With the stock market's correction no longer a matter of if, some market watchers and financial advisers have taken to preaching a sense of calm as investors hunker down for a heretofore rare bout of volatility.
“We could argue that it is unusual to have this kind of correction all happen in a span of a few days, but there's really nothing unusual about having a stock market pullback,” said John Buckingham, chief investment officer at AFAM Capital.
The S&P 500 Index, which was down more than 2.5% in mid-day trading Tuesday, has gained 2.8% since bottoming out a week ago. But even at its current level, the benchmark is down 9.8% from its July 20 peak.
For investors who haven't experienced a pullback of 10% or more since 2011, the recent stock market ride has been a cold reminder of why stocks are generally considered long-term investments.
“This is a correction, but it's probably not the beginning of a bear market,” said David Spika, global investment strategist at GuideStone Funds.
“It generally takes a few months for the damage to be repaired, which includes some big down days followed by rallies and then legs back down,” he added. “It's very likely the market will retest the lows of last week.”
LOOKING FOR A RALLY
With history as his guide, Mr. Spika is looking out beyond the next few months of anticipated downward moves for stocks to a three-month rally period, during which “the market regains all the losses.”
For asset managers like Mr. Buckingham, the biggest challenge is knowing when to deploy the cash he has been building up. Across various separate account portfolios, he has increased cash allocations to between 5% and 8%, up from a typical allocation of less than 2%.
“There really aren't a lot of great options for investors, which is why I don't see this pullback extending out to a bear market,” Mr. Buckingham said. “Right now, we're licking our chops looking to use some of the cash we've accumulated.”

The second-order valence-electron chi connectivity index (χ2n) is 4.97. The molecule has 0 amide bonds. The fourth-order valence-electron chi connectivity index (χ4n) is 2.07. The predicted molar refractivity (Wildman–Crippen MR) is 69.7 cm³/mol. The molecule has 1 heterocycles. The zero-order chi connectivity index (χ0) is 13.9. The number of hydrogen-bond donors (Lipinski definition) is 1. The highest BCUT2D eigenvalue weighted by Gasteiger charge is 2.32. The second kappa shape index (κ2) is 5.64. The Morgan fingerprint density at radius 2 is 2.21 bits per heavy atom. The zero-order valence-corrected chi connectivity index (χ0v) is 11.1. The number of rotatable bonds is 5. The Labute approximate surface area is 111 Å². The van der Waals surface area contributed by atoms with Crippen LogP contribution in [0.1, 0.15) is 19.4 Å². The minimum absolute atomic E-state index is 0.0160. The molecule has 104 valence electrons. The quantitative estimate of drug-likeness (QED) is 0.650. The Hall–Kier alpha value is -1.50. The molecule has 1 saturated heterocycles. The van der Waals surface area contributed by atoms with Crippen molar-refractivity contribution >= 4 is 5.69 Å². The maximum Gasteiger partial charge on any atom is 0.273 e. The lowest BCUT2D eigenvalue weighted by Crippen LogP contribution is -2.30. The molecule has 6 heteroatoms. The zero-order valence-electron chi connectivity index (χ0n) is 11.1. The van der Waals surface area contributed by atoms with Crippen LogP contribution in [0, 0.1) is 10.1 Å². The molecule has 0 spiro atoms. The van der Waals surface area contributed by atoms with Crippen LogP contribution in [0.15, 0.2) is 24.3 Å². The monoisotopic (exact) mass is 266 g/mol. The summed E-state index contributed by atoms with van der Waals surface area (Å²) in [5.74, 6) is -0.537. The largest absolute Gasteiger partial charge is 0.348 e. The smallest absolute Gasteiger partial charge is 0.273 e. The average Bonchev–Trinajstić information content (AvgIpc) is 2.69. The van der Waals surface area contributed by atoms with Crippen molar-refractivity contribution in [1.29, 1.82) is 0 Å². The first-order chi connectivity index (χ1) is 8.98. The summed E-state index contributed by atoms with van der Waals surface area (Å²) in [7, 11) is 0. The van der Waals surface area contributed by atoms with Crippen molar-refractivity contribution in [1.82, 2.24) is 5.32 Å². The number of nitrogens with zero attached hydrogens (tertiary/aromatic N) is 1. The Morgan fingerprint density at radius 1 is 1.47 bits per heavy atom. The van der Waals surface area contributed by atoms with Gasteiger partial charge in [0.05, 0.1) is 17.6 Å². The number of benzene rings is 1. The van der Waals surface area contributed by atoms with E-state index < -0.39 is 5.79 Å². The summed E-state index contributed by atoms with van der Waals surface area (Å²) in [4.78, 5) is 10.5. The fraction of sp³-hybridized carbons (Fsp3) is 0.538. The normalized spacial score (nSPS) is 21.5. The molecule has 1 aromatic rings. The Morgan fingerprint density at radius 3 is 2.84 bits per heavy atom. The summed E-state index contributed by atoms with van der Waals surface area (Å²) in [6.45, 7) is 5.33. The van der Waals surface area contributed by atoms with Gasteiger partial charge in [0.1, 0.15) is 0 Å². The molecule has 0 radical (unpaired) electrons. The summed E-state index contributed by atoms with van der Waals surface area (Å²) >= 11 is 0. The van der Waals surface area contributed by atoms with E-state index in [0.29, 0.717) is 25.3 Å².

Among the unique features of the current correction is that it is happening when the Federal Reserve's unprecedented monetary policy has left investors with few valuable options beyond stocks.
In essence, after seven years of seeing the stock market chug steadily higher, investors keep mustering up the courage to either sit tight or buy low at every opportunity.
“There's clearly a lot of institutional skittishness, and the market is trying to have a correction, which is a path we started down last week,” said Steven Wruble, chief investment officer at RiskX Investments.
“There are a couple of wild cards in terms of what the Fed might do and there's even talk of more quantitative easing, and we are finally getting a more realistic view of China's economy,” he added. “But this is not the start of a massive bear market, even though we are flirting with correction territory, which is probably overdue.”
Expanding on the overdue theme, Dick Pfister, president and chief executive of AlphaCore Capital, said, “This is the kind of thing we've been waiting for.”
Mr. Pfister, who builds portfolios of alternative-strategy mutual funds for financial advisers, said the stock market downturn has helped alternative strategies shine by comparison, but any focus on alternative strategies also illustrates the extreme performance dispersion within the sub-categories.
“The rub on alternatives is that there's so much dispersion that you have to go in and make sure the funds are really doing what they say they're doing,” he added. “It's not impossible for an adviser to do the due diligence, but you have to go in with your eyes wide open and not follow the herd.”
Along those lines, he cited the Boston Partners Long-Short Equity Fund (BPLSX), which gained 2.75% in August, while the S&P 500 fell by 6.03%.
On a 12-month-trailing basis, the Boston Partners fund was down 8.4%, and in the 84th percentile of the long-short category.
“That's a fund that hadn't had a great 12-month history, but it was one of our best performers in August,” Mr. Pfister said.